Our final recommendation is to foster role modeling within nephrology education through faculty mentorship and professional networking opportunities. This involves active mentorship from nephrology and other professional mentors who are experts in health equity, antiracism, and/or social justice practices. Role modeling is important for fostering best practices in kidney care and research, recruiting and training diverse professionals who are primed to become leaders in the field, and applying social justice principles in policy and practice. It is also important to actively provide mentoring and sponsorship opportunities for trainees and junior investigators who are committed to kidney health equity, antiracism, and social justice work, including appropriate nominations for invited talks, media opportunities, podium presentations at national meetings, and inclusion on grant applications and manuscripts. Further, it is critical to model best practices for developing and sustaining community partnerships and coordinated advocacy efforts to address the SDOH that influence kidney care and outcomes. Key partnerships involving kidney care providers, patients, community organizations, professional societies, researchers, and policy makers are needed to champion kidney health equity.


Racial inequities in kidney care and outcomes have long been documented. As nephrology professionals, it is our collective duty to educate one another on the influence of racism on these inequities, and how we can work together to mitigate racism’s effect. We can achieve this goal together by acknowledging the influence of systemic racism on kidney care and research, dismantling the institutionally racist systems around us, intentionally incorporating antiracist educational curricula into nephrology training programs, and promoting kidney health professionals as leaders and role models of kidney health equity and antiracism. To effectively advance kidney research and practice beyond simply describing disparities to the creation of sustainable solutions that eradicate them, we must train a prepared nephrology workforce that centers antiracism and social justice in sustained efforts to advance kidney health equity.


O.N.R. Bignall II reports being the chair of the ASN Health Care Justice Committee and colead of the Education Workgroup. K.C. Norris reports having other interests or relationships with American Association of Kidney Patients (AAKP), ASN, ESRD Network Forum, NKF, and Society of General Internal Medicine; serving in an advisory or leadership role for AAKP, Association of American Medical Colleges, Atlantis Healthcare, CJASN, ESRD Network Forum, Ethnicity and Disease, International Society of Nephrology, JASN, National Kidney Foundation’s (NKF) Kidney Early Evaluation Program, and National Institute of Diabetes and Digestive and Kidney Diseases Council; being a member of the ASN Health Care Justice Committee Education Workgroup and a member of the editorial boards of CJASN and JASN; having consultancy agreements with Atlantis Healthcare (compliance, research, and quality care for dialysis and CKD care in Puerto Rico); and receiving research funding from the National Institutes of Health (NIH) and the state of California. T.S. Purnell reports serving as the chair of the American Society of Transplant Surgeons (ASTS) Diversity, Equity, and Inclusion Committee; the colead of the Education Workgroup for the ASN Health Care Justice Committee; a member of the board of directors for the National Minority Organ Tissue Transplant Education Program (MOTTEP); and for The Living Legacy Foundation of Maryland.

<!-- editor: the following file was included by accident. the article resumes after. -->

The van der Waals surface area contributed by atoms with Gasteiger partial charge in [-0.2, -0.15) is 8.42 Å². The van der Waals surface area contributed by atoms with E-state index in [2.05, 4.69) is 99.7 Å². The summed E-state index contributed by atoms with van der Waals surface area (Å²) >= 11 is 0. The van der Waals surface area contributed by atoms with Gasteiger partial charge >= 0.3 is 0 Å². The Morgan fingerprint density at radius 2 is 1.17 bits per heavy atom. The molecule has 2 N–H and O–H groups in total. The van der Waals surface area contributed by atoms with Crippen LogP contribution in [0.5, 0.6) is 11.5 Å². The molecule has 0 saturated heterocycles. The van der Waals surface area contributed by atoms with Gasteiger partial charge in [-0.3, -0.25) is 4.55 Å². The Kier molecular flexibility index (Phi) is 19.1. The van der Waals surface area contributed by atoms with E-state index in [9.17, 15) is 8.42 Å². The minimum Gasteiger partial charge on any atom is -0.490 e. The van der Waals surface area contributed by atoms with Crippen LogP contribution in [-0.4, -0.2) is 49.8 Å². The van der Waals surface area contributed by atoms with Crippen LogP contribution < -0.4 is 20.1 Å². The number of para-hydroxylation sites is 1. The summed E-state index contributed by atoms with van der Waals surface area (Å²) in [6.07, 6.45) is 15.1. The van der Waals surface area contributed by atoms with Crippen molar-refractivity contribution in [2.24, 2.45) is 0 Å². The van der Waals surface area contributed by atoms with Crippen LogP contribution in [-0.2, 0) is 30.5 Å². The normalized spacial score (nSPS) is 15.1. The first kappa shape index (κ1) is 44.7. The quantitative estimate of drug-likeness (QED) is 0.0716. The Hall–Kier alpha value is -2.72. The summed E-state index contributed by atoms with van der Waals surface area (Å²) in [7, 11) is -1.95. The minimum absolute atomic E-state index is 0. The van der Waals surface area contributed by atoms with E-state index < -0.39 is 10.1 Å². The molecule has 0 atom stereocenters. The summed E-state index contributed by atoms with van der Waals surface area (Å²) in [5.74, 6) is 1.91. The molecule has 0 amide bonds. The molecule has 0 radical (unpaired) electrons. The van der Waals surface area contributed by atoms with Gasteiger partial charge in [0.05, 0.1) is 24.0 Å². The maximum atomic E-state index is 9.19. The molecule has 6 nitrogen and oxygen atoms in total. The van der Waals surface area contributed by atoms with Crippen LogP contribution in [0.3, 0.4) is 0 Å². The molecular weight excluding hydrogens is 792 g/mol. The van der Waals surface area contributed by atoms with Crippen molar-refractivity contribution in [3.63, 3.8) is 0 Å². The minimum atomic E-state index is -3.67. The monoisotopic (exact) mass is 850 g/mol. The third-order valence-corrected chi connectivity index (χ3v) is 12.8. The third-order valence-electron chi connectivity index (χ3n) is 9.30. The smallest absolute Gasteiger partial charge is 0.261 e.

T.S. Purnell was supported by the Agency for Healthcare Research and Quality (AHRQ) grant K01HS024600. K.C. Norris was supported by NIH grants UL1TR000124, P30AG021684, and P50MD017366.

Published online ahead of print. Publication date available at


The authors acknowledge and sincerely thank the following additional members of the ASN Health Care Justice Committee Education Workgroup: Crystal A. Gadegbeku (FASN), Katrina Fields, Alan S. Kliger, Milda R. Saunders, Donald E. Wesson (FASN), and Clintoria R. Williams.

The views herein represent T.S. Purnell, O.N.R. Bignall II, and K.C. Norris and do not represent the official position of the ASN, ASTS, MOTTEP, NIH, or AHRQ.

Author Contributions

O.N.R. Bignall II, K.C. Norris, and T.S. Purnell wrote the original draft and reviewed and edited the manuscript; and T.S. Purnell conceptualized the study and was responsible for investigation and methodology.


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ethnicity; racial and ethnic disparities; nephrology; kidney disease